Japan’s financial watchdog is reportedly planning to conduct more on-site inspections of domestic cryptocurrency exchanges.
According to a report from Nikkei, the country’s Financial Services Agency (FSA) is looking to inspect several more cryptocurrency exchanges in the country starting as soon as this week, following its visits to Coincheck in the days after its recent major hack.
The plan comes as the agency seeks to push for stronger security procedures to be adopted by cryptocurrency exchanges in Japan in order to protect investors and to prevent such intrusions from reoccurring.
As reported previously, around $531 million-worth (at the time) of NEM tokens were stolen on Jan. 26 from the Coincheck exchange. That led to the FSA’s on-site inspection on Feb. 2 to gauge the platform’s security and financial ability to compensate victims, as it has promised.
The FSA has stated that it had warned the exchange about its security loopholes before the hack, which also explained why Coincheck has yet to obtain a formal approval from the agency.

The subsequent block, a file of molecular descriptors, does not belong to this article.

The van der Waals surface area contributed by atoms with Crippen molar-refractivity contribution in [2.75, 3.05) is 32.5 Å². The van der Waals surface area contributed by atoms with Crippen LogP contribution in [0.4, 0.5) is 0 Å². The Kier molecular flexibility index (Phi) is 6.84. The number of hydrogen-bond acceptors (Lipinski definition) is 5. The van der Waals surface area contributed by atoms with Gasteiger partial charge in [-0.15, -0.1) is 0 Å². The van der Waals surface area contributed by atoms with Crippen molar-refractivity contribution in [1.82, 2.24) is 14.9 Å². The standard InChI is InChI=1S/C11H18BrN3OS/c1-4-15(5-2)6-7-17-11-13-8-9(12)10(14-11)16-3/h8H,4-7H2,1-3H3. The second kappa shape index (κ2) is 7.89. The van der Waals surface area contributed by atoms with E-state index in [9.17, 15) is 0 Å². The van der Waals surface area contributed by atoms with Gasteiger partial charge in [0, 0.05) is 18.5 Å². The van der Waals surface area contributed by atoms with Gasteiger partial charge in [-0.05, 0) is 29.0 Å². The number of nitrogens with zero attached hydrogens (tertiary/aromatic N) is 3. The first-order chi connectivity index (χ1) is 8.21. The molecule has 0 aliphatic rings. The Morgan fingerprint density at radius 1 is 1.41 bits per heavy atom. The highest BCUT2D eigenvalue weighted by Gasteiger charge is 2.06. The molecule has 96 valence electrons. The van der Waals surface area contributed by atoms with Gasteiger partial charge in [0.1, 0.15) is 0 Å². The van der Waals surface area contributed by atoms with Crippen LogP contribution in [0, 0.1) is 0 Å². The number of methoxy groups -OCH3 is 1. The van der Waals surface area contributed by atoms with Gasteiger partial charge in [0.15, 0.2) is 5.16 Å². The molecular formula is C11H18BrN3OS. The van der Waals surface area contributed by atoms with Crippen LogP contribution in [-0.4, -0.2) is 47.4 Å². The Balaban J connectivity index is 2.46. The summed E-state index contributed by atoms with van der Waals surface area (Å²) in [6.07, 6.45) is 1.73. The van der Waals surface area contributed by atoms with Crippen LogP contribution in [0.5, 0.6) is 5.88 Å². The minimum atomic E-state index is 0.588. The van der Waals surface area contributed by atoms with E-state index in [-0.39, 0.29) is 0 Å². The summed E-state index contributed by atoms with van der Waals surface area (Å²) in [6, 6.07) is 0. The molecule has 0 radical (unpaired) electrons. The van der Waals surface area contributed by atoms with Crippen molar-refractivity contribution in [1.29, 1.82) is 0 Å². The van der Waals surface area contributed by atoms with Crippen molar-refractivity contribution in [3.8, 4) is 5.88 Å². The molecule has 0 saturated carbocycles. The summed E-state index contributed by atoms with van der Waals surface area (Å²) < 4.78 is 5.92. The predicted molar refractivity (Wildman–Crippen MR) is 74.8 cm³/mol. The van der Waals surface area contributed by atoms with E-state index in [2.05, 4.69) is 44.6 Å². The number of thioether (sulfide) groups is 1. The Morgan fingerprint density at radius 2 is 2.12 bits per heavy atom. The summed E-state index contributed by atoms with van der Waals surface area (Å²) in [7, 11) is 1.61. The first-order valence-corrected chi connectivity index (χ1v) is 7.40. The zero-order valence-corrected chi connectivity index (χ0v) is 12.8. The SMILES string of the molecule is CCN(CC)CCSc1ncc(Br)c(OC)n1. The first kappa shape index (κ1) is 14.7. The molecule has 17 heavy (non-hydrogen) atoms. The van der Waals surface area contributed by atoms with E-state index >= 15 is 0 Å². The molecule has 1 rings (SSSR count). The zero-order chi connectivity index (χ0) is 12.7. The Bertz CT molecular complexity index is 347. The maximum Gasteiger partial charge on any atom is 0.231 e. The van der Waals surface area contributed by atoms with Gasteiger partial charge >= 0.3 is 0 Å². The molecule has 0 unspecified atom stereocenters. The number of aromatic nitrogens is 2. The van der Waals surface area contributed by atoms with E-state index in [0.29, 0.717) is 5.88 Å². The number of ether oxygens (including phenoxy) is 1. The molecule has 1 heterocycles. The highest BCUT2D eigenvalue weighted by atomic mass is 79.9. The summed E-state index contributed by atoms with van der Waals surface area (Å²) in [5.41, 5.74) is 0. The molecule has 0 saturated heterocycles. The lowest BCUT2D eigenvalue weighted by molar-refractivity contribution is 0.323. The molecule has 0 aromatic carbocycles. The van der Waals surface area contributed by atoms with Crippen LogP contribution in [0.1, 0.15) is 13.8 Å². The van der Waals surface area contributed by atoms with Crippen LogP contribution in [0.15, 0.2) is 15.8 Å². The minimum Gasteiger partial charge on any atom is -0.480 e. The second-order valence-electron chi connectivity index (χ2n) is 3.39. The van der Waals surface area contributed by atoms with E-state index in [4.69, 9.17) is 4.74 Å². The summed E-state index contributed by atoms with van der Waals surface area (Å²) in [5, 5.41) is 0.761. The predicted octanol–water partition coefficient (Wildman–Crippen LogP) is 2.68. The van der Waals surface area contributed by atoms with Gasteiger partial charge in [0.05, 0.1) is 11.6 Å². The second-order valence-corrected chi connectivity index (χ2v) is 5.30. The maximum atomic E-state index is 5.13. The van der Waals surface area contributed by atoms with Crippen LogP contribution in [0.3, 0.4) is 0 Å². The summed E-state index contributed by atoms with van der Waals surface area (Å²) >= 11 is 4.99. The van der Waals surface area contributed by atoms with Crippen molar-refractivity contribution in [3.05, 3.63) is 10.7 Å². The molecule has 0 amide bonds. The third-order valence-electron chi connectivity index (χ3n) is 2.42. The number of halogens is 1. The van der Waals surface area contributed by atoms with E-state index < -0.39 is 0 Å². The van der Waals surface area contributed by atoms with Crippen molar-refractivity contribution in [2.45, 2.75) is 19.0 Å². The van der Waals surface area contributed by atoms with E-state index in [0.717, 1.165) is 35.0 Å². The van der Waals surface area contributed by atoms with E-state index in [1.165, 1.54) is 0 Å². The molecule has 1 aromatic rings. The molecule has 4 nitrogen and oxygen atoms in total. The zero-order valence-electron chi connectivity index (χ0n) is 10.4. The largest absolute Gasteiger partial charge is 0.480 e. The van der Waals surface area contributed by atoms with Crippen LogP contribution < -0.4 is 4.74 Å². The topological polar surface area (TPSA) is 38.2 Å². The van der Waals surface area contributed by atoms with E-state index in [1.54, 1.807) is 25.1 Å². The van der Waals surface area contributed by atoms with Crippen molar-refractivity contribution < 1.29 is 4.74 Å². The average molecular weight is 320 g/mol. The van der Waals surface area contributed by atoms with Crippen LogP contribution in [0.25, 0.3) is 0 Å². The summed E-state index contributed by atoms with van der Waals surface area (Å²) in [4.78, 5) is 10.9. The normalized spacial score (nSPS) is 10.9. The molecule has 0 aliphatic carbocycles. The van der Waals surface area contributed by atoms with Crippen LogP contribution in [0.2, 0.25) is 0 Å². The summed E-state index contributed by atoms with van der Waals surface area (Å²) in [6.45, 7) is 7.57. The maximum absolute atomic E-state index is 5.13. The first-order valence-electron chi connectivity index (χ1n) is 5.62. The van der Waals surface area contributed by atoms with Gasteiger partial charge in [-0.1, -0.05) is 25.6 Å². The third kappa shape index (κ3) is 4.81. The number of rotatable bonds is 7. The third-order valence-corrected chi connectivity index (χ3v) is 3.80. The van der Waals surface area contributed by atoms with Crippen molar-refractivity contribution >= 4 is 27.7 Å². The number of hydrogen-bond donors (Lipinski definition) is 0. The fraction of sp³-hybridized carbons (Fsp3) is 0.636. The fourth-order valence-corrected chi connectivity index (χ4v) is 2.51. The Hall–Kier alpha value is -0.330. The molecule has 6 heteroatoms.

In fact, Nikkei’s report further explained that, while the cryptocurrency exchange business is burgeoning in Japan amid wider market growth, many platforms have fallen behind in terms of security protections.
According to the report, among the total 32 cryptocurrency exchanges, Coincheck is currently one of the 16 platforms that are not formally registered with the FSA because the operation started before the cryptocurrency law went into effect last April in Japan.
Japanese law enforcement image via Shutterstock
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